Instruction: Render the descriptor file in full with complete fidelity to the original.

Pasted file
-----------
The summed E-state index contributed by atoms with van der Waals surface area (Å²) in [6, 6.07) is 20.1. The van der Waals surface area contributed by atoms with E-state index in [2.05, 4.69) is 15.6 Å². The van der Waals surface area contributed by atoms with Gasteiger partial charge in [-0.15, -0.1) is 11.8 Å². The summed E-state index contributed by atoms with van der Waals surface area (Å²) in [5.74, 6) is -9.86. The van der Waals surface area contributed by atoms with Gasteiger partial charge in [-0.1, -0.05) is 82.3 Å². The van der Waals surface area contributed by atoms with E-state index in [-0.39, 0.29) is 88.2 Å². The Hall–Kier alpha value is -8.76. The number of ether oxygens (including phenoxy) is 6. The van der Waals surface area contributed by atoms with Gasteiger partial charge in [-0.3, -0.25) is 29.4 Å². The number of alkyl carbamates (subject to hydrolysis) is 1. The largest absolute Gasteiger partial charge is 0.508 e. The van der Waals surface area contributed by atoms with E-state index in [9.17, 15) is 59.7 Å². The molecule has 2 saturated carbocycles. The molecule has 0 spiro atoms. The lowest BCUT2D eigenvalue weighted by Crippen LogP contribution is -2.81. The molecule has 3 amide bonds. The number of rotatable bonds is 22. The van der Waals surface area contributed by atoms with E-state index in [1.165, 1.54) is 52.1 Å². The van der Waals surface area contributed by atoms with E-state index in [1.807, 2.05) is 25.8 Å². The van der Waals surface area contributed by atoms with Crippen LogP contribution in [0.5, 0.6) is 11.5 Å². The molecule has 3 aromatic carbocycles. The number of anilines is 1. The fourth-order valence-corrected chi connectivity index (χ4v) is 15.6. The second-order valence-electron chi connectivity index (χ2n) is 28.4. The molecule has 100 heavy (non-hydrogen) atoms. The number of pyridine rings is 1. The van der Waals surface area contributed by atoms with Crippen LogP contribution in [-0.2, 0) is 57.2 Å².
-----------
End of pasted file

The summed E-state index contributed by atoms with van der Waals surface area (Å²) in [6, 6.07) is 20.1. The van der Waals surface area contributed by atoms with E-state index in [2.05, 4.69) is 15.6 Å². The van der Waals surface area contributed by atoms with Gasteiger partial charge in [-0.15, -0.1) is 11.8 Å². The summed E-state index contributed by atoms with van der Waals surface area (Å²) in [5.74, 6) is -9.86. The van der Waals surface area contributed by atoms with Gasteiger partial charge in [-0.1, -0.05) is 82.3 Å². The van der Waals surface area contributed by atoms with E-state index in [-0.39, 0.29) is 88.2 Å². The Hall–Kier alpha value is -8.76. The number of ether oxygens (including phenoxy) is 6. The van der Waals surface area contributed by atoms with Gasteiger partial charge in [-0.3, -0.25) is 29.4 Å². The number of alkyl carbamates (subject to hydrolysis) is 1. The largest absolute Gasteiger partial charge is 0.508 e. The van der Waals surface area contributed by atoms with E-state index in [9.17, 15) is 59.7 Å². The molecule has 2 saturated carbocycles. The molecule has 0 spiro atoms. The lowest BCUT2D eigenvalue weighted by Crippen LogP contribution is -2.81. The molecule has 3 amide bonds. The number of rotatable bonds is 22. The van der Waals surface area contributed by atoms with E-state index in [1.165, 1.54) is 52.1 Å². The van der Waals surface area contributed by atoms with E-state index in [1.807, 2.05) is 25.8 Å². The van der Waals surface area contributed by atoms with Crippen LogP contribution in [0.5, 0.6) is 11.5 Å². The molecule has 3 aromatic carbocycles. The number of anilines is 1. The fourth-order valence-corrected chi connectivity index (χ4v) is 15.6. The second-order valence-electron chi connectivity index (χ2n) is 28.4. The molecule has 100 heavy (non-hydrogen) atoms. The number of pyridine rings is 1. The van der Waals surface area contributed by atoms with Crippen LogP contribution in [-0.2, 0) is 57.2 Å².